“Cheryl Reed’s Map of My Escape is a character-driven thriller, a poignant opposites-attract love story, and a journey of self-discovery. As secrets unfold and twists abound, Reed keeps us on a razor’s edge. An absolutely gripping read!” —John Copenhaver, award-winning author of The Savage Kind and Dodging and Burning


 

“Map of My Escape combines tragic events, engaging characters, and unique locations to give readers one hell of a ride.” —Elena Taylor, author of All We Buried and the Eddie Shoes mysteries.

I had often wondered what it would be like to disappear. As a teenager, I read books like Famous Female Fugitives and pored over stories in my mother’s magazines about women who had committed crimes with their boyfriends and ran. They changed their names, plucked birthdates off gravestones of dead babies to obtain new Social Security cards, and created new lives. I was never curious about the men who disappeared. The FBI’s Most Wanted lists were full of men who’d eluded cops for years, only later to be discovered as the quiet loner next door. The women fugitives, though sparse in number, were seldom quiet. They married, raised kids, built careers. Sara Jane even joined the PTA, acted on stage, and made speeches before her state senate. They lived their new lives in public as if they were flaunting the authorities in plain sight. I admired their tenacity.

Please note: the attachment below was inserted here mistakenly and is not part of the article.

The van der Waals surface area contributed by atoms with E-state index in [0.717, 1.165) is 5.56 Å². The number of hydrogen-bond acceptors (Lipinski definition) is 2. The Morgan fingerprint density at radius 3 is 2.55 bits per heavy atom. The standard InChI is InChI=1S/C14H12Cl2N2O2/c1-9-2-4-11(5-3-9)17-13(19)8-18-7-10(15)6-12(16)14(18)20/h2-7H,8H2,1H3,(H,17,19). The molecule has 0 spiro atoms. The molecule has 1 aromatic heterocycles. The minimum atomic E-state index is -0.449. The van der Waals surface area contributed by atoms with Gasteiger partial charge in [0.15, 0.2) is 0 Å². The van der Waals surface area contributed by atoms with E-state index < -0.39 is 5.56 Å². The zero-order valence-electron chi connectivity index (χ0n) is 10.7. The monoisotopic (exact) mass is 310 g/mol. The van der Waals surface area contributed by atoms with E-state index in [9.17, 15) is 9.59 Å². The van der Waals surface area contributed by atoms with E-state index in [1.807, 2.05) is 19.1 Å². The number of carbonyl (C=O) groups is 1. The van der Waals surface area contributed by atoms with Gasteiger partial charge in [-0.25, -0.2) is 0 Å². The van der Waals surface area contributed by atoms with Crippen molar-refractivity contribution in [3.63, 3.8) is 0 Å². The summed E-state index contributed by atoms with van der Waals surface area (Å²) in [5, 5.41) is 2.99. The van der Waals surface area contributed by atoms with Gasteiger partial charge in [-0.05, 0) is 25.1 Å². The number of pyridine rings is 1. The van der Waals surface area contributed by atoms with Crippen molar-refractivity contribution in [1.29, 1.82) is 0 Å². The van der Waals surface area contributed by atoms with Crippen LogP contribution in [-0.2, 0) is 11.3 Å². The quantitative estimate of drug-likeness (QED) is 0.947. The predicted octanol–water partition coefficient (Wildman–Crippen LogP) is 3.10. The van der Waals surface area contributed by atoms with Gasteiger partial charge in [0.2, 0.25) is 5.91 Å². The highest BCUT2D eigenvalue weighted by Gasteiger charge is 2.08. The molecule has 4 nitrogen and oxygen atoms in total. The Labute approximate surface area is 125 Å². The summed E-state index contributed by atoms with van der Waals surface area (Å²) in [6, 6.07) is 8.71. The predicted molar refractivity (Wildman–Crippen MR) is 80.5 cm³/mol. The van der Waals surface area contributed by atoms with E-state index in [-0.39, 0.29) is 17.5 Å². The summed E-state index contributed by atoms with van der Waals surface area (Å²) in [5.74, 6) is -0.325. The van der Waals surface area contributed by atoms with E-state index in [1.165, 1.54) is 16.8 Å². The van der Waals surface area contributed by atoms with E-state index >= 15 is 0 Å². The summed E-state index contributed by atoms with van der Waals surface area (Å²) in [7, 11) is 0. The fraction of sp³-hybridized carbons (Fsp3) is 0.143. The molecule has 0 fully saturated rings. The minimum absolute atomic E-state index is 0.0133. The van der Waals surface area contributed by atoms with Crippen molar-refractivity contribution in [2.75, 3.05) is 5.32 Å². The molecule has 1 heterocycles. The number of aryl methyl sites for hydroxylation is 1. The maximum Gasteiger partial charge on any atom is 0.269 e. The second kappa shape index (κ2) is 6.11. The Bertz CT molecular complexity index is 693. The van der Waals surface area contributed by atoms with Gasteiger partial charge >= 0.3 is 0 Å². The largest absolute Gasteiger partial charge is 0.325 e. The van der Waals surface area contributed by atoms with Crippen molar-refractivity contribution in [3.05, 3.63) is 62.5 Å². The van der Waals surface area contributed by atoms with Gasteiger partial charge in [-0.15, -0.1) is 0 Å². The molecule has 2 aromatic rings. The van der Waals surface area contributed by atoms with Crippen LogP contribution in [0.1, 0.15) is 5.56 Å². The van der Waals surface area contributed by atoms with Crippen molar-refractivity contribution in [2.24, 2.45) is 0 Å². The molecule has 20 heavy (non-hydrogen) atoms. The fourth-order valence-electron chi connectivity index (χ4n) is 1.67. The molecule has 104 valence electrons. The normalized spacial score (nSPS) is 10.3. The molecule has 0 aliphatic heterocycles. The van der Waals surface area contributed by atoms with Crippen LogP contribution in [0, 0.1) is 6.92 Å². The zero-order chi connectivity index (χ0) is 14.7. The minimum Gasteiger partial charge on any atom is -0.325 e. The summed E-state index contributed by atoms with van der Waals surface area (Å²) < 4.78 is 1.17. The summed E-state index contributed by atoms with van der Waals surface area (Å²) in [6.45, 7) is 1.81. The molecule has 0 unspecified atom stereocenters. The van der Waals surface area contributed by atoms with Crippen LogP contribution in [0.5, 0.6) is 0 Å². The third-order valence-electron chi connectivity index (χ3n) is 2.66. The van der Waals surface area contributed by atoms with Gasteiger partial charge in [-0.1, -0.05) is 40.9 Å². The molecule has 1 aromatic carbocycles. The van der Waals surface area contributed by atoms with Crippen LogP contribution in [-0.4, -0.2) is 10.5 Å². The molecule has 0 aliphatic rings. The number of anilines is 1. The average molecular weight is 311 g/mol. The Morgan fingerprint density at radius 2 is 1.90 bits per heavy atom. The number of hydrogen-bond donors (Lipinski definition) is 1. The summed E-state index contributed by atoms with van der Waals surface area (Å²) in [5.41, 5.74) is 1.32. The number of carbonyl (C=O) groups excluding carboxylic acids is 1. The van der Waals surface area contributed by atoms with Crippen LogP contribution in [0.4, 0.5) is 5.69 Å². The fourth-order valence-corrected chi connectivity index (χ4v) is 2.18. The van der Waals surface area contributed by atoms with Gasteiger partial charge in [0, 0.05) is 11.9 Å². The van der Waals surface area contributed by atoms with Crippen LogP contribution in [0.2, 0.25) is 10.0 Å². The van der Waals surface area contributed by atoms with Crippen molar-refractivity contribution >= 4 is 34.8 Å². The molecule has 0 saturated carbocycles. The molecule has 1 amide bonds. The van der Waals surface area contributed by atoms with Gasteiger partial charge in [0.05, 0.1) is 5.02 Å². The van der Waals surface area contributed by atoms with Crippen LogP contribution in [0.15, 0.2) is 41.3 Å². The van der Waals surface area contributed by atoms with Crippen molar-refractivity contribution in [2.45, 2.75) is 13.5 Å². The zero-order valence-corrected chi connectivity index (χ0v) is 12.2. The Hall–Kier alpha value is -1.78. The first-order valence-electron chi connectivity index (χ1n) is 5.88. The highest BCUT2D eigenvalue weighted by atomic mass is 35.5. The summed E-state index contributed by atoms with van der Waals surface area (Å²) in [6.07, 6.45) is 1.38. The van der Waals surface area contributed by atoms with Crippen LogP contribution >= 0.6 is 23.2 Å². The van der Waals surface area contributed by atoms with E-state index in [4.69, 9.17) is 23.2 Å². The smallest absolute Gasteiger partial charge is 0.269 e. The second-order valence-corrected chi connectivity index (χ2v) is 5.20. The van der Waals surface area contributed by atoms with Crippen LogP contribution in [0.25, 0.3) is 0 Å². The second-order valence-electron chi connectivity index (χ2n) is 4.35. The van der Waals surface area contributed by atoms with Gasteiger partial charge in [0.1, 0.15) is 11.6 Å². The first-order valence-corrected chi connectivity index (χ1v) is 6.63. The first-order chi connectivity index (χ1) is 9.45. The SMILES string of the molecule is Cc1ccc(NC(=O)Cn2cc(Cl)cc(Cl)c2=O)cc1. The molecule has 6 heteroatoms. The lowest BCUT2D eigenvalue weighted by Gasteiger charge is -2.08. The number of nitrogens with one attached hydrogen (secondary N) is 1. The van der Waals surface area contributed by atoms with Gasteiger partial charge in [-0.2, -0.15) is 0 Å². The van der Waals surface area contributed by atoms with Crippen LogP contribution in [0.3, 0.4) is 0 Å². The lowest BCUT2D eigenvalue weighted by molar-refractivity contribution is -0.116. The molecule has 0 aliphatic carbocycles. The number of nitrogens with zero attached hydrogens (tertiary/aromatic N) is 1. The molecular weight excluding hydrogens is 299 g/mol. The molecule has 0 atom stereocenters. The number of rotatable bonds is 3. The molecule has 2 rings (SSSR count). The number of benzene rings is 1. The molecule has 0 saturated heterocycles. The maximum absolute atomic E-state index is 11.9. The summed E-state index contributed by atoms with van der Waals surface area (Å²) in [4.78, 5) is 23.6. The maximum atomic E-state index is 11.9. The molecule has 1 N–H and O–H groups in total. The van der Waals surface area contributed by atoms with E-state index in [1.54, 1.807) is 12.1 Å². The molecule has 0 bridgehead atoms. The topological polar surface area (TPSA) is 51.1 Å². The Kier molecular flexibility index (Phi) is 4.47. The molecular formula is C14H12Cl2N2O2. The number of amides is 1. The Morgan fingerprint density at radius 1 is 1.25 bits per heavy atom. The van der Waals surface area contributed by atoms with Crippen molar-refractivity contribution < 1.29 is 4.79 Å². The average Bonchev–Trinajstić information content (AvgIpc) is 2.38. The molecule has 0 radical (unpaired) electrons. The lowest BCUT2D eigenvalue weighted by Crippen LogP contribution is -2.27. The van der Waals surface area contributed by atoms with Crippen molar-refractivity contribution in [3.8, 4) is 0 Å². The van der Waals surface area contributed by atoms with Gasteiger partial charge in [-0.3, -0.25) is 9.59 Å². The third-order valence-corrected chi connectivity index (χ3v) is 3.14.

There had been times in my life when I desperately wanted to disappear, when I dreamed of slipping away from the present and starting over somewhere else under a new identity. The pull became stronger after forty-four of my classmates, including my brother, and five of our teachers were killed by a guy in combat boots re-enacting his favorite video game.